Red or blush, Zinfandel remains a perennial favorite with retailers who believe in it. At ArlingtonWine & Liquor, Poughkeepsie, NY, Fine Wines Manager Bob Brink reports, “We carry about 50 different red Zins, and six to ten White Zinfandels, with Sutter Home at $4.99 being the top seller followed by Beringer at $5.99. Zins, red and white, are popular all year long, but we make great efforts to promote these wines during the summer barbecue season.” Commenting on the specter of high alcohol, Brink says, “People buying red Zins know pretty much by now they are getting a wine with high alcohol levels.”

Cedric Martin, owner of Martin Wine Cellar, a quartet of leading wine, spirits, beer and gourmet food stores Louisiana, says that after a few years of declining sales, red Zinfandel is “coming back and coming back strong,” The reason is twofold, he says: “It is a combination of some prices coming down and of people liking big, higher-alcohol Zins at 15% or so, because even at that level, these Zins have a soft mouthfeel, and many of them are lush and round.” Red Zin lovers are known for their fanatical devotion. Indeed, its official varietal fan club, ZAP (Zinfandel Advocates & Producers), is now 3,200 members (trade and consumer) strong. The nonprofit group stages an annual Zin festival in San Francisco that draws more than 10,000 purple-teethed enthusiasts over four days. As of 2012, the “Zappers” are also going on the road, sponsoring Zin-fueled tastings in New York City and Orlando, FL.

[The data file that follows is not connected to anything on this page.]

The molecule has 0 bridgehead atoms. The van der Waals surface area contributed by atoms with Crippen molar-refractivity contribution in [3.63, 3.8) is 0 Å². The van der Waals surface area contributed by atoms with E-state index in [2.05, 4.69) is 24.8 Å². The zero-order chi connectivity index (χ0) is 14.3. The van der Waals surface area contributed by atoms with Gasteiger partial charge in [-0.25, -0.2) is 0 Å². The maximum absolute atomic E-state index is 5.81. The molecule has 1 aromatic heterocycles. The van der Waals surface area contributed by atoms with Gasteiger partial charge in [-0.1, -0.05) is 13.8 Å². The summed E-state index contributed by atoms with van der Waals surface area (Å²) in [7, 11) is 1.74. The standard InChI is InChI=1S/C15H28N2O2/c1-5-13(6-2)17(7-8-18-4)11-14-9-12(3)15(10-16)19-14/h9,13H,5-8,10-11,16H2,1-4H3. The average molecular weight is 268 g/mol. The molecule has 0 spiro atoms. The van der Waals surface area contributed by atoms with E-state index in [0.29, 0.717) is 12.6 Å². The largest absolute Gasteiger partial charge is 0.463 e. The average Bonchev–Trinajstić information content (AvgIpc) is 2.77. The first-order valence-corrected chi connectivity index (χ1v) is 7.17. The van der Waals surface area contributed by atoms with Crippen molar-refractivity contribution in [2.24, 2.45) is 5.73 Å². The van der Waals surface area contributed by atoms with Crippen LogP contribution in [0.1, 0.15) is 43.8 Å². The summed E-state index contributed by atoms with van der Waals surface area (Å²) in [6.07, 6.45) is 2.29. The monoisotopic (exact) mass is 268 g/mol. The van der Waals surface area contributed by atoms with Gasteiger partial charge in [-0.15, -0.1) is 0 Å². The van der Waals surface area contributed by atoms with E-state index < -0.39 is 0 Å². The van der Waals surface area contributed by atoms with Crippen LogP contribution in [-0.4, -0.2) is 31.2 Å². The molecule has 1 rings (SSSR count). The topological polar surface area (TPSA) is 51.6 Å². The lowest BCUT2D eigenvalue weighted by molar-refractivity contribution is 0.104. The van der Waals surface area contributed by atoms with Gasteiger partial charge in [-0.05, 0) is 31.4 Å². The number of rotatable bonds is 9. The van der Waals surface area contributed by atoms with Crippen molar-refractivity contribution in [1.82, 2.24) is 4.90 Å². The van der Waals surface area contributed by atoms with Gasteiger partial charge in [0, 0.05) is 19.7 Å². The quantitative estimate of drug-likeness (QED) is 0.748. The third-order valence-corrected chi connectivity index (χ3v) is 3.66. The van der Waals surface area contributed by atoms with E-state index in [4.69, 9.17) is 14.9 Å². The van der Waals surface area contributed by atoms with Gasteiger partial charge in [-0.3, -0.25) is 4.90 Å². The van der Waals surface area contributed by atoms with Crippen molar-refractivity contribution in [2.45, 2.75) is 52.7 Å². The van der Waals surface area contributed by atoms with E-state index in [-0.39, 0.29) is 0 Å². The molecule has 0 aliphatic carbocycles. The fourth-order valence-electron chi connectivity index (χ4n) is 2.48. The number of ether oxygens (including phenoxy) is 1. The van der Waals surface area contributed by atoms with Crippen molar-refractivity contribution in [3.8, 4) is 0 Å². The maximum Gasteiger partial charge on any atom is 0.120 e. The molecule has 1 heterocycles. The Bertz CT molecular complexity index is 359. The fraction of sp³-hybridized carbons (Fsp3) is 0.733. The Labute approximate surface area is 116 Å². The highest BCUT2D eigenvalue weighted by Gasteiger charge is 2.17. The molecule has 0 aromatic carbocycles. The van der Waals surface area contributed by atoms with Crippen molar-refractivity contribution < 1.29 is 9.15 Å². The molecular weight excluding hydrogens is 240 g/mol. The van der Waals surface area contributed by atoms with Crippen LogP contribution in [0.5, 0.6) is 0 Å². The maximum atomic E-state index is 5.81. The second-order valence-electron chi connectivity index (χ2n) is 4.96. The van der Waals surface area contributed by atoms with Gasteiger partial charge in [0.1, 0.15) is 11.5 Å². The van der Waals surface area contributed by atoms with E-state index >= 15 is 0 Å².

Perhaps no single winery has done more to inspire their passion than Ravenswood, founded by Joel Peterson in 1976 in Sonoma County. While the winery and brand were purchased by Constellation in 2001, Peterson is still totally hands-on, overseeing a production that ranges from high-end single vineyards to the popular-priced Vintners Blend. True to its credo of “No Wimpy Wines,” Ravenswood has never made a White Zin.

Meanwhile, although it is possible the White Zinfandel segment in 2012 may soon cede its ranking as the fifth largest-selling U.S. varietal type after Chardonnay, Cabernet Sauvignon, Merlot and Pinot Grigio/Gris to surging Moscato wines, sales of both rosy and red Zinfandels remain extremely significant for retailers and restaurateurs. To paraphrase an old miner’s saying, “There’s still plenty of gold in them thar hills.”